We critique mainstream media coverage of religion and often point out holy ghosts in news coverage. What are holy ghosts? Let’s go back to tmatt’s description at the very beginning:

They are facts and stories and faces linked to the power of religious faith. Now you see them. Now you don’t. In fact, a whole lot of the time you don’t get to see them. But that doesn’t mean they aren’t there.

Some of our regular readers understand the concept quite well. In fact, we depend on readers to submit links to stories deserving of attention. Typically, readers provide a few quick takes on the item submitted, and your friendly neighborhood GetReligionistas take it from there.

Then there are readers such as Ken Fallon, whose submission on a front-page Oregonian story says just about everything that needs to be said. (I really hope Ken isn’t trying to take my job. Granted, it’s a part-time gig, and I’m not getting rich off it, but I do enjoy writing for GetReligion.)

Let’s catch a flavor of the 2,500-word Oregonian feature before reviewing Fallon’s analysis:

SPRING BRANCH, Texas – Lawrence Mattison finds it odd that anyone would look up to him.

Not in the literal sense, of course. Strangers often wonder aloud, glancing at the teenager’s 6-foot-1, 230-pound hulking presence, “Is that guy in high school?”

But the little boy who approached Mattison last fall after a Smithson Valley football game caught him off guard when he handed up a picture he had drawn in school, shyly saying, “I wanna be like you, No. 21.”

“To shake a little kid’s hand, to hear him say he wants to be like me, it’s crazy, it’s humbling,” Mattison says. “This kid wants my life?”

Mattison, who signed a letter of intent at Oregon State this month, may be the best running back to ever play at Smithson Valley, a 2,000-student high school on the northern outskirts of San Antonio. But he’s also the kid who slept behind a gas station when he had nowhere else to go, the guy who punched two holes in the wall when he lost his cool, the one who got handcuffed and wondered if he had just blown his chance at a better life.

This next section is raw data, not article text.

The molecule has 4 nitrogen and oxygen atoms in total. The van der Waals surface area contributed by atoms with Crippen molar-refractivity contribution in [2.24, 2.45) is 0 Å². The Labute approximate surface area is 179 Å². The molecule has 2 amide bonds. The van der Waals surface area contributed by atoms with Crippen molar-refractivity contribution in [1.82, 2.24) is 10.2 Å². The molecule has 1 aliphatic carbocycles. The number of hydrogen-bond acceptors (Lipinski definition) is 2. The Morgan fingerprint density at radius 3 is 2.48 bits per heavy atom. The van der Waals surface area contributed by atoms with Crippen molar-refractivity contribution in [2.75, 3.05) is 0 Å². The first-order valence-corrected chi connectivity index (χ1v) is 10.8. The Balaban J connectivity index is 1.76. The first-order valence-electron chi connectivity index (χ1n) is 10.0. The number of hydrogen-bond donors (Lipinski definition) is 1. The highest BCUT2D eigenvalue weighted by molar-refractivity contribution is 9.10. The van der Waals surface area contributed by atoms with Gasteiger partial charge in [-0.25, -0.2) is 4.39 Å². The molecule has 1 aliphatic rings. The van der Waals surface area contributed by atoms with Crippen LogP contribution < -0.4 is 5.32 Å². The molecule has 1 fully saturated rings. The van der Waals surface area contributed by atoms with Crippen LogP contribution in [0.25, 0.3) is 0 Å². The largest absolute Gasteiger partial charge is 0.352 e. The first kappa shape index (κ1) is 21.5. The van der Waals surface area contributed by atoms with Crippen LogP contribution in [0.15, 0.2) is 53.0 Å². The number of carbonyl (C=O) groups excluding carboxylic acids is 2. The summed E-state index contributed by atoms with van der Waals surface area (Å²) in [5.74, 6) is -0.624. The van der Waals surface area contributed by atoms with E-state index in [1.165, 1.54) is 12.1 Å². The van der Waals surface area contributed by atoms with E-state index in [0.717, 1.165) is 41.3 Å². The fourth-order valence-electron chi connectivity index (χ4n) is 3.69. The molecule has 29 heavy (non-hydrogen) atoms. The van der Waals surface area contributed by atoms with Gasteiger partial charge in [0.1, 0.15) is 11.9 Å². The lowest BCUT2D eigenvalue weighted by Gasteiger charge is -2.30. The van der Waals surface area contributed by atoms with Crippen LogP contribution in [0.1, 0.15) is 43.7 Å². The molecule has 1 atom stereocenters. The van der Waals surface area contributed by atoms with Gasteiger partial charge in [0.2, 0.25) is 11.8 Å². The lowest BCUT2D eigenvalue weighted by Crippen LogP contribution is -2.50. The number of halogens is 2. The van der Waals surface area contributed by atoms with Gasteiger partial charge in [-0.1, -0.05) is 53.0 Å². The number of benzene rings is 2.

Seventeen-hundred miles away in Corvallis, Mike Riley and his staff have built a top 25 program where they preach trust, family and relationships. Lots of coaches talk about a family friendly atmosphere but it’s a way of life at Oregon State, where coaches’ children and wives hang out at practice and eat lunch with the players, where it’s not uncommon for Riley to stop a fan outside the Valley Center, put a hand on the person’s shoulder and ask, “Hey, how you doing?” then stick around to hear the answer.

If you have time, go ahead and read the whole thing and then come back for the critique.

In his submission to GR, Ken noted that the profile “hints at matters of faith while managing to avoid exploring them whatsoever.” (Did I already mention the concept of holy ghosts?)

Let’s hear directly from Ken:

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Pod people: Forgiveness is such a simple word

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Forgiveness is such a simple word

But it’s so hard to do when you’ve been hurt 

The above lyrics from Kellie Pickler’s “I Wonder” provide a fitting introduction to this post.

On this week’s Crossroads podcast, host Todd Wilken and I discuss forgiveness and media coverage of it. We focus on two recent GetReligion posts touching on that subject.

The first related to my critique of a St. Louis Post-Dispatch story that opened this way:

STOVER, Mo. — Last Sunday, the Rev. Travis Smith paced First Baptist Church’s sanctuary, decorated for the holidays with poinsettias and a Christmas tree. He addressed his congregation, speaking to them about forgiveness.